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Old 11-13-17, 11:41 AM   #1
Geo NR Gee
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Default Electric Company wants to hook up to my water heater

I just installed a new A.O. Smith heat pump water heater last week. Got the $800 rebate, so it came to about $250 out of my pocket. Then I received a letter saying they will give me $150 to hook up to my water heater. Is this a good idea? Here are the details....

Up to 600 residential electricity customers may participate in a smart water heater emerging technology demonstration project that enables better management of energy. A smart water heater is a water heater with a modular communication interface that will be able to receive and respond to demand response (DR) signals from utilities. By enabling the smart water heater to send and receive the utility's signals, the water heater can help support the grid. By changing the time when, and at what rate, it re-heats water the tank acts like a battery; controlling the re-heat rate has the same effect on the grid as storing or releasing energy from a battery. These small changes in when and how often water heaters run can be a valuable tool in grid management.

Renewable energy such as wind and solar is increasing on the electric grid. However, these intermittent generating resources create integration challenges for utilities. DR can be a cost effective tool to reduce customer's electricity demand for brief periods. It can also be used to help the grid absorb extra energy when needed. Using CTA 2045 communication technology, utilities are able to use the inherent energy storage capability of water heaters to smooth out the intermittent nature of renewable generation. Enabling this low cost communication port on every water heater in the Pacific Northwest could mitigate the cost of renewable integration and provide support to the electric grid.

​Participation Details
Participating in smart water heater demonstration will achieve the following:

Demonstrate that low-cost communication technologies can enable broad-scale DR
Facilitate better integration of low-carbon wind and solar power generation with the grid
Minimize the perceived impact of demand response (e.g., inconvenience, discomfort) to the residential customer
Provide data on the benefits of communicating water heaters to a reliable and low-cost grid
Provide feedback to product manufacturers on real-world applications
BPA’s goal for this demonstration project is to enlist a total of 600 households across all participating utilities. BPA seeks equal participation of residences with qualifying electric resistance water heaters (ERWH) and heat pump water heaters (HPWH). Eligibility requirements include:

Residential customers only
Single-family or multi-family residences
Primary residence that is continually occupied: no seasonal or vacation homes
Reasonable expectation of remaining at address for at least 12 months
Live in service territory of participating utility
Have an eligible water heater
AO Smith HPWH,
GE Geospring HPWH installed January 2014 or later, and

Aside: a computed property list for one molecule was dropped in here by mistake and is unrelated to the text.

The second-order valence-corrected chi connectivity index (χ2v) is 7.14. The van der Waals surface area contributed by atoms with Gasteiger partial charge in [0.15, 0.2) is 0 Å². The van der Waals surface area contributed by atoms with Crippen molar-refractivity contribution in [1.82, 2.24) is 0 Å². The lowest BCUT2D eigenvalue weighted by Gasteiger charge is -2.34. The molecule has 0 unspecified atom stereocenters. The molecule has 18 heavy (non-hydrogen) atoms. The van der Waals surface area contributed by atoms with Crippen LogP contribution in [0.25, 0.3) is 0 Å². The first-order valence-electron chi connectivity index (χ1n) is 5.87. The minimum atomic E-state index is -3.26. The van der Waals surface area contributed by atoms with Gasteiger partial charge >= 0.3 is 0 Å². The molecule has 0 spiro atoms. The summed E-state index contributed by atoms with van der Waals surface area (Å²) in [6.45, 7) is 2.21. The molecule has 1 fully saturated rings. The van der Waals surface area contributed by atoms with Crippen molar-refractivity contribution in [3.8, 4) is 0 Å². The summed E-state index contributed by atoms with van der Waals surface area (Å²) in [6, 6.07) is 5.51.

Specific AO Smith ERWH (tanks to be delivered for this project).
Strong radio reception of specific FM stations to be used in the project (Seattle/Tacoma: KJAQ 96.5, Portland: KINK 101.9, Eugene: KKNU 93.3, Wenatchee: KKRV 104.7 and KHNW 88.3)
Existing home Wi-Fi network that is continually available to the water heater, in order to:
Allows the utility-provided communication module to connect to the internet
Allow secure communication to the data collection server

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Old 11-13-17, 12:06 PM   #2
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I'd take the $150. The main sticky point that I read was the "It can also be used to help the grid absorb extra energy when needed." ..which means it will heat beyond the set temperature causing slightly higher standby losses temporarily and potentially use the heating element instead of the heat pump to do it, which could come at a slight cost to you.
I assume they wouldn't do this maliciously or even that often, even if it were to cost more over time I think the $150 would way more than offset this.

In my neighborhood we have an air conditioner switch that allows the utility company to temporarily shut off air conditioners in a rolling fashion to cut demand, usually 30 minutes at a time, but up to an hour I think in the contract and they can do it for up to 10 days in the summer. The fun thing is I've called the hotline for the program on almost every single day where we were forecasted to have over 90 degree weather and I have yet to have a control day. ..and my eGauge over the past three summers has shown zero air conditioner compressor cycling, which would be obvious because my air conditioner runs a single solid cycle during hot summer days. I figured that the utility company would make more use of the program to cut back on more expensive power purchases but apparently they are only really using it to prevent blackouts.
They chop about a cent off per kwh during the summer for being a part of the program.
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Old 11-16-17, 01:10 AM   #3
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You might be able to get savings from heating during off-peak hours, but generally this is already done through some sort of variable tarriff system, common in EU and AUS but not so much in the USA.